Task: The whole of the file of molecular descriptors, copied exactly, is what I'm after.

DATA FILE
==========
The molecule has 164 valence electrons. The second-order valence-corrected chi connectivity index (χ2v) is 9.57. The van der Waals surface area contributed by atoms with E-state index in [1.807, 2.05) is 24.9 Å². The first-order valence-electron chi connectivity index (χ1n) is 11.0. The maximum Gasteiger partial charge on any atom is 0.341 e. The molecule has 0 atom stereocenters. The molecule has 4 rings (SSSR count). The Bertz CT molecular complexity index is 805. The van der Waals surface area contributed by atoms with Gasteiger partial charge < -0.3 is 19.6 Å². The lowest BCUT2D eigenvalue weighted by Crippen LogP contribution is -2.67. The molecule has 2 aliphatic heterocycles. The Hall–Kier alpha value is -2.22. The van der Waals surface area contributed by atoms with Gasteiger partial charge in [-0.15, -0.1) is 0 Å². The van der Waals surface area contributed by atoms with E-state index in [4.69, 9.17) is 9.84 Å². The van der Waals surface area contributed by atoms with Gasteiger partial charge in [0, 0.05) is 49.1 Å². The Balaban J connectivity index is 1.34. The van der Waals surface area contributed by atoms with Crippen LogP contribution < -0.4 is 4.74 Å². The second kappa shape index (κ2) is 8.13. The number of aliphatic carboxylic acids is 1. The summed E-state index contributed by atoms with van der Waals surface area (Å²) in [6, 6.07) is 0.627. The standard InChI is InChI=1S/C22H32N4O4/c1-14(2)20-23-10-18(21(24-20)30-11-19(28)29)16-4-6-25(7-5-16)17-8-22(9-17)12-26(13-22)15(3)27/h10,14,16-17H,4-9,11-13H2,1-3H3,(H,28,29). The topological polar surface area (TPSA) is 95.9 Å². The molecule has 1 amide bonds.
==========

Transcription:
The molecule has 164 valence electrons. The second-order valence-corrected chi connectivity index (χ2v) is 9.57. The van der Waals surface area contributed by atoms with E-state index in [1.807, 2.05) is 24.9 Å². The first-order valence-electron chi connectivity index (χ1n) is 11.0. The maximum Gasteiger partial charge on any atom is 0.341 e. The molecule has 0 atom stereocenters. The molecule has 4 rings (SSSR count). The Bertz CT molecular complexity index is 805. The van der Waals surface area contributed by atoms with Gasteiger partial charge < -0.3 is 19.6 Å². The lowest BCUT2D eigenvalue weighted by Crippen LogP contribution is -2.67. The molecule has 2 aliphatic heterocycles. The Hall–Kier alpha value is -2.22. The van der Waals surface area contributed by atoms with Gasteiger partial charge in [-0.15, -0.1) is 0 Å². The van der Waals surface area contributed by atoms with E-state index in [4.69, 9.17) is 9.84 Å². The van der Waals surface area contributed by atoms with Gasteiger partial charge in [0, 0.05) is 49.1 Å². The Balaban J connectivity index is 1.34. The van der Waals surface area contributed by atoms with Crippen LogP contribution < -0.4 is 4.74 Å². The second kappa shape index (κ2) is 8.13. The number of aliphatic carboxylic acids is 1. The summed E-state index contributed by atoms with van der Waals surface area (Å²) in [6, 6.07) is 0.627. The standard InChI is InChI=1S/C22H32N4O4/c1-14(2)20-23-10-18(21(24-20)30-11-19(28)29)16-4-6-25(7-5-16)17-8-22(9-17)12-26(13-22)15(3)27/h10,14,16-17H,4-9,11-13H2,1-3H3,(H,28,29). The topological polar surface area (TPSA) is 95.9 Å². The molecule has 1 amide bonds.